July 15 is also the revised deadline for business entity federal income tax return filings that would otherwise be due on or after April 1 and before July 15 (including any extensions) and federal income tax payments that would otherwise be due on or after 4/1/20 and before 7/15/20. By business entity, we mean a C corporation, an S corporation, a partnership, or an LLC.

Some business entities use non-calendar tax years that don’t end on December 31 (fiscal years). The revised July 15 deadline can potentially apply to them too, for federal income tax return filings and federal income tax payments that would otherwise be due on or after 4/1/20 and before 7/15/20.

Example 2: Calendar-year C corporation

Your C corporation uses the calendar year for tax purposes. The normal deadline for filing your corporation’s 2019 federal income tax return (Form 1120) is 4/15/20. That deadline is postponed to 7/15/20. The normal 4/15/20 deadline for paying any federal income tax that is owed for the corporation’s 2019 tax year is also postponed to 7/15. Finally, the normal deadlines for making your corporation’s first and second quarterly estimated federal income tax installments for the 2020 tax year are 4/15 and 6/15. Both deadlines are postponed to 7/15. All this relief is automatic. You don’t need to submit anything to the IRS to take advantage, and your corporation won’t owe any interest or penalty if you do.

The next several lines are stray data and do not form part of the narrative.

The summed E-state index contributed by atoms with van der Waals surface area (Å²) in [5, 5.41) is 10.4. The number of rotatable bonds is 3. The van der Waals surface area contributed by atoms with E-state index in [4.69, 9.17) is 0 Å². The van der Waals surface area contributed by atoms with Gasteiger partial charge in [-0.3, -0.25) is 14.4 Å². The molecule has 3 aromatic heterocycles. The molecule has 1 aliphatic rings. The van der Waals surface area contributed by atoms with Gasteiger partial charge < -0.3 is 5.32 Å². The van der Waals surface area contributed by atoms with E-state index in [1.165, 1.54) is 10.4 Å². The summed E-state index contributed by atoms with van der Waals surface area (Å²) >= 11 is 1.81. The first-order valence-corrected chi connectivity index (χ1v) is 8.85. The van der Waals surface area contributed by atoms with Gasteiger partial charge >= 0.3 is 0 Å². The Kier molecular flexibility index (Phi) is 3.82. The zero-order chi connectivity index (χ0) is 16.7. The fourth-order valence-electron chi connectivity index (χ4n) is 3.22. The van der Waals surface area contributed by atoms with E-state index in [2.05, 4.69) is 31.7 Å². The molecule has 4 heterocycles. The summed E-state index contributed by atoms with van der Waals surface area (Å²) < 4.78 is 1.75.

Example 3: Fiscal-year C corporation

Your C corporation uses an 8/31 tax yearend, because its business is seasonal. The original due date for the corporation’s federal income tax return (Form 1120) for the tax year that ended on 8/31/19 was 12/15/19, but you extended the due date to 5/15/20. Since that date is on or after 4/1 and before 7/15, the filing deadline for your corporation’s federal income tax return is postponed to 7/15. This relief is automatic. You don’t need to submit anything to the IRS to take advantage, and your corporation won’t owe any penalty if you do.

Extending federal income tax returns past July 15

As this was written, the normal procedures must be followed to extend federal income tax return filing deadlines past July 15. For example, your 2019 Form 1040 can be extended to October 15 by filing Form 4868 with the IRS by July 15. Federal income tax returns of business entities can be extended past July 15, if a further extension is allowed, by filing Form 7004 with the IRS by July 15.

Warning: Extending a return past July 15 does not extend the due date for paying any tax that will be shown as due with that return, when it is eventually filed.

Same July 15 deadline for many other federal tax filings and payments

The IRS has granted the same July 15 deadline relief for many other federal tax return filings and payments that would otherwise be due on or after 4/1/20 and before 7/15/20. For example, the July 15 deadline potentially applies to the following.

* Federal income tax returns for trusts and estates (Form 1041) and federal income tax payments owed by trusts and estates.

* Federal estate tax returns (Form 706) and federal estate tax payments owed by estates.

* Federal gift tax returns (Form 709) and federal gift tax payments owed by gift givers.

* Quarterly estimated federal income tax payments due with various IRS forms.

This relief is automatic. You don’t need to submit anything with the IRS to take advantage, and there is no penalty if you do.

Key Point: The preceding is not even close to the complete list of federal tax filings and federal tax payments that can be postponed to July 15. Your tax adviser can provide full details.

The last word

Will there be additional deadline relief? It’s possible, but right now I would bet not. If I’m wrong, we will get back to you. Stay tuned.